The Features Of Corruption Of Latin America

876 WordsNov 3, 20144 Pages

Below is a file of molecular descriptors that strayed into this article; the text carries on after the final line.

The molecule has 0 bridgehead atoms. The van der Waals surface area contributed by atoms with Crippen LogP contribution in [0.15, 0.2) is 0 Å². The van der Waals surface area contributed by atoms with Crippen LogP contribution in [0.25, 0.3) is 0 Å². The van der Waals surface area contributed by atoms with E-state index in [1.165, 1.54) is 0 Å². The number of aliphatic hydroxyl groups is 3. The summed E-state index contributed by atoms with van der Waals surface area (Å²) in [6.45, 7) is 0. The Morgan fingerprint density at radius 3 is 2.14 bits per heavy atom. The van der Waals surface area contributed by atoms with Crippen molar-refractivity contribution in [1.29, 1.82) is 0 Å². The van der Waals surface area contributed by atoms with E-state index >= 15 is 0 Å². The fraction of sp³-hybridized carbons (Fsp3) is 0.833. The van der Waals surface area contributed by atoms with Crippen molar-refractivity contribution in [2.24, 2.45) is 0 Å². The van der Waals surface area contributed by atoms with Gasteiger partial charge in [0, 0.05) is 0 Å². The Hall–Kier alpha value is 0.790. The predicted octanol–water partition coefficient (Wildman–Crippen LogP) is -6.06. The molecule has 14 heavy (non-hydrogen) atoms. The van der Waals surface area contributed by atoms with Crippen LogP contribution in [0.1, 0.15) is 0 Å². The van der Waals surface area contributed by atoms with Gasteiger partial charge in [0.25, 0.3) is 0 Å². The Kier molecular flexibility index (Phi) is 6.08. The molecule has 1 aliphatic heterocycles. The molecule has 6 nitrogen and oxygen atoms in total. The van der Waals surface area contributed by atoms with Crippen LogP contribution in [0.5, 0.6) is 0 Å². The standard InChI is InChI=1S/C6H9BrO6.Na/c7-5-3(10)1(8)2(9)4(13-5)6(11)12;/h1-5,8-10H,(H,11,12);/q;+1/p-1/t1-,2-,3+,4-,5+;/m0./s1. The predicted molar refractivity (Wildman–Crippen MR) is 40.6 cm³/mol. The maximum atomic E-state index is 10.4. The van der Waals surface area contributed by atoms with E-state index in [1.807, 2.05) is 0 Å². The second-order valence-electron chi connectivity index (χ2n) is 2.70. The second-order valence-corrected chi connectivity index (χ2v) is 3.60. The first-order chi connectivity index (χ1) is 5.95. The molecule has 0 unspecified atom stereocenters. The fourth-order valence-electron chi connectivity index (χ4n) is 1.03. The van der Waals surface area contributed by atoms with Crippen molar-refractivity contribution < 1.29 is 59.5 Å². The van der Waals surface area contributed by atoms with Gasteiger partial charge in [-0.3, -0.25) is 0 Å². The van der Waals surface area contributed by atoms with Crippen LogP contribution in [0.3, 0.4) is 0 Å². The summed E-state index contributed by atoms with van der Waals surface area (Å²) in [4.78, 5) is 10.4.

Corruption exists to some extent in all countries. But in Latin America, corruption seems an inextricable part of life. Some schools of thought, particularly those in the political science circle, view corruption as functional to the maintenance of a political system. Meaning, corruption may not be ideal, but it represents a way for people to access resources that would otherwise be unavailable to them. In sharp contrast, economists point to the many downfalls of corruption: a climate of fear and lack of trust in public institutions, a weakening of the democratic system, increased inequality and violence, diminished economic growth, and so on. This paper examines the features of corruption in Latin America and discusses their implications. To begin, it is useful to understand what precisely corruption entails. Many definitions exist, but a classic one is that of Joseph Nye, formulated in 1967: “Corruption is behavior which deviates from the formal duties of a public role because of private-regarding (personal, close family, private clique) pecuniary or status gains; or violates rules against the exercise of certain types of private-regarding influence.” From this definition alone, we glimpse the problems associated with corruption. In any organization, institution or group, rules exist to guide and facilitate interactions. In an environment where rules can be circumvented, stakeholders have little incentive to act fairly or honestly. Indeed, this has been the
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